If you haven’t heard of the brilliant work done by enterprise advisers – and if you’d like to make a difference to the careers guidance young people get in schools and colleges – read on!
I’m hugely passionate about improving young people’s interaction with the ‘world of work’, and it’s something I believe we need to focus on much more.
Before taking up a secondment as Skills Strategy Director for City & Guilds, ILM and Digital Me, I was Head of Apprenticeships in the Cabinet Office. Then, as now, the Fast Track Apprenticeship Scheme was one of a number of outstanding opportunities for young people to enter the Civil Service. Yet it is often assumed by employers, civil servants included, that a compelling offer alone is enough to attract the right candidates.
I’m also a governor at a primary school and an enterprise adviser at King Edward VI Community College in Devon. In the past, we’ve been overwhelmed by organisations contacting us and trying to explain the mystery of the ‘world of work’ to our teachers and young people. These messages can be inconsistent, are often not linked to local labour market information and, while well meaning, can be delivered in an uninspiring and outdated way. But it doesn’t have to be like this and you could play a huge part in improving young people’s chances.
The Enterprise Adviser programme is enabled by the Careers and Enterprise Company. It embeds business leaders into secondary schools and colleges on a voluntary basis, helping teachers to shape the delivery of careers education. As an enterprise adviser in the South West, I’m part of a national network of over 2,300 passionate and experienced volunteers, often with executive experience of employment or self-employment. It’s part of our role to help schools and colleges navigate the range of possible employer interactions and create a whole school strategy for careers, enterprise and employer engagement.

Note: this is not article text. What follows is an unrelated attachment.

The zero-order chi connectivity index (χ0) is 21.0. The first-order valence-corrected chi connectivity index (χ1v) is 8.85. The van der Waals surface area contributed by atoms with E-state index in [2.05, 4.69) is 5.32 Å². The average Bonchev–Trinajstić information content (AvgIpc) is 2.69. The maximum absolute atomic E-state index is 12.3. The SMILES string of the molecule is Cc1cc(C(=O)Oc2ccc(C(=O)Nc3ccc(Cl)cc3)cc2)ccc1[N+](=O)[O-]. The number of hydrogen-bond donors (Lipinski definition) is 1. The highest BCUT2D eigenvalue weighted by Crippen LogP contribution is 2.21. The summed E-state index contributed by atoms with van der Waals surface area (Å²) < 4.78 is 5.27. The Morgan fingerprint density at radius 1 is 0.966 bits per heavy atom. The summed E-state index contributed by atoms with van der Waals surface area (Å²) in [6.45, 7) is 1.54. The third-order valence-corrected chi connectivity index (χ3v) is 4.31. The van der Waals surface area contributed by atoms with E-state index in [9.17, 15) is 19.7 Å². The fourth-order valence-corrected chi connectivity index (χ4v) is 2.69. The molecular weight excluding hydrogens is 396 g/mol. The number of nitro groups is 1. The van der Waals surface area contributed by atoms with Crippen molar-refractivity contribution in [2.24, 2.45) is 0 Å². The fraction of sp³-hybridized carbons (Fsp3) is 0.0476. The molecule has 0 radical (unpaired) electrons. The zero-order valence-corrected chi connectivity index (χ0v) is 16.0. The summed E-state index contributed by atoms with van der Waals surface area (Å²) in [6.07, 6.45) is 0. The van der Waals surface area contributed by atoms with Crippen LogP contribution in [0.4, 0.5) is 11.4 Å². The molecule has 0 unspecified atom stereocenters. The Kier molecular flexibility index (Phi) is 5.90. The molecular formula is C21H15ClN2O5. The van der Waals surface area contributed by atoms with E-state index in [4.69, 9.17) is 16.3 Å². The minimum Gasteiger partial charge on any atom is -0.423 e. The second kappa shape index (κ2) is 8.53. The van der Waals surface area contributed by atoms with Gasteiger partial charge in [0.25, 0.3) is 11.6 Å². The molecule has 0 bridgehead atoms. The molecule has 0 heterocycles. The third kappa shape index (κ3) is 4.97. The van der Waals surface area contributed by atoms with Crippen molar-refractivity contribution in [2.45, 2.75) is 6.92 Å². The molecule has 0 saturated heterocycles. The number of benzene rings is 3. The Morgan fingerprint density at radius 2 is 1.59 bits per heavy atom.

The Department for Education recently launched the National Careers Strategy, which gives us the platform to help improve opportunities. Every young person deserves the right to make an informed decision about what they want to do next, and it’s incredibly rewarding to provide a route to that information. There are many high-quality alternatives to university and there’s never been a more important time to focus on the skills we need nationally.
Only last month I received recognition for my work in supporting careers education and helping young people into the world of work: I was made Regional Enterprise Adviser of the Year in the West & South West at the Careers & Enterprise Company Annual Awards 2018. As you can imagine, I appreciated the recognition. However, what’s more important to me is the difference that enterprise advisers can make. If any one of the young people at my community college can now make a more informed choice as a result of the amazing work done by the Assistant Principal, and staff across the school, then think of the impact a network of even more enterprise advisers could have.
To find out how to become an enterprise adviser please click here. I promise you won’t regret it.
Volunteering is one of the most valuable ways you can gain experience and build new skills. It can also bring you immense personal satisfaction. The Civil Service gives you up to five days special leave a year to volunteer (pro rata if you work part-time) provided your line manager agrees. You can find out more about how to volunteer on GOV.UK